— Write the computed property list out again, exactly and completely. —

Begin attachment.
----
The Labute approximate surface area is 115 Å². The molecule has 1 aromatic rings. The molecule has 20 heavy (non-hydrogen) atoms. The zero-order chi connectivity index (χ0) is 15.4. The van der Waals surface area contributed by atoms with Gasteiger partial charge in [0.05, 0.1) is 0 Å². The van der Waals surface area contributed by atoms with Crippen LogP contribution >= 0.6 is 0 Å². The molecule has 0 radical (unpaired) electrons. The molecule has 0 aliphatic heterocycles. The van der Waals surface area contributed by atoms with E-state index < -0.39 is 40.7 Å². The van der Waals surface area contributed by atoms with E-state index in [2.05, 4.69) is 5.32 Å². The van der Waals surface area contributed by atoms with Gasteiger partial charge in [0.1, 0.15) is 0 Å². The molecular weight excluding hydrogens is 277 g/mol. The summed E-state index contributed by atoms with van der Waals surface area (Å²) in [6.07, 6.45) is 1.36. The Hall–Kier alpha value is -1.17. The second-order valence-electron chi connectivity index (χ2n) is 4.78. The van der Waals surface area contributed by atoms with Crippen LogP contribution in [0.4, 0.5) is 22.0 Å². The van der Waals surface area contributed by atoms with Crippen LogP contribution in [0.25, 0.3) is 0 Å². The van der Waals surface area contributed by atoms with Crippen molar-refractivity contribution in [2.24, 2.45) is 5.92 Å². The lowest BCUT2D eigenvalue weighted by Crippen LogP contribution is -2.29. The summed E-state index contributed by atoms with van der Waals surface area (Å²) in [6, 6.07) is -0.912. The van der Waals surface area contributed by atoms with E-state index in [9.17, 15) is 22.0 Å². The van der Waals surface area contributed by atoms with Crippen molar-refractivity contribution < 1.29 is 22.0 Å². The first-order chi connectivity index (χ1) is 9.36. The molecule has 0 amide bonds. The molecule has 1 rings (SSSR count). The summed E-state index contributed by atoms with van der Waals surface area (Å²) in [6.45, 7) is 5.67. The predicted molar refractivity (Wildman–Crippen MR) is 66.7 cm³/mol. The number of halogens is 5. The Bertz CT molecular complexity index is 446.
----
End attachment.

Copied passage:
The Labute approximate surface area is 115 Å². The molecule has 1 aromatic rings. The molecule has 20 heavy (non-hydrogen) atoms. The zero-order chi connectivity index (χ0) is 15.4. The van der Waals surface area contributed by atoms with Gasteiger partial charge in [0.05, 0.1) is 0 Å². The van der Waals surface area contributed by atoms with Crippen LogP contribution >= 0.6 is 0 Å². The molecule has 0 radical (unpaired) electrons. The molecule has 0 aliphatic heterocycles. The van der Waals surface area contributed by atoms with E-state index < -0.39 is 40.7 Å². The van der Waals surface area contributed by atoms with E-state index in [2.05, 4.69) is 5.32 Å². The van der Waals surface area contributed by atoms with Gasteiger partial charge in [0.1, 0.15) is 0 Å². The molecular weight excluding hydrogens is 277 g/mol. The summed E-state index contributed by atoms with van der Waals surface area (Å²) in [6.07, 6.45) is 1.36. The Hall–Kier alpha value is -1.17. The second-order valence-electron chi connectivity index (χ2n) is 4.78. The van der Waals surface area contributed by atoms with Crippen LogP contribution in [0.4, 0.5) is 22.0 Å². The van der Waals surface area contributed by atoms with Crippen LogP contribution in [0.25, 0.3) is 0 Å². The van der Waals surface area contributed by atoms with Crippen molar-refractivity contribution in [2.24, 2.45) is 5.92 Å². The lowest BCUT2D eigenvalue weighted by Crippen LogP contribution is -2.29. The summed E-state index contributed by atoms with van der Waals surface area (Å²) in [6, 6.07) is -0.912. The van der Waals surface area contributed by atoms with E-state index in [9.17, 15) is 22.0 Å². The van der Waals surface area contributed by atoms with Crippen molar-refractivity contribution < 1.29 is 22.0 Å². The first-order chi connectivity index (χ1) is 9.36. The molecule has 0 amide bonds. The molecule has 1 rings (SSSR count). The summed E-state index contributed by atoms with van der Waals surface area (Å²) in [6.45, 7) is 5.67. The predicted molar refractivity (Wildman–Crippen MR) is 66.7 cm³/mol. The number of halogens is 5. The Bertz CT molecular complexity index is 446.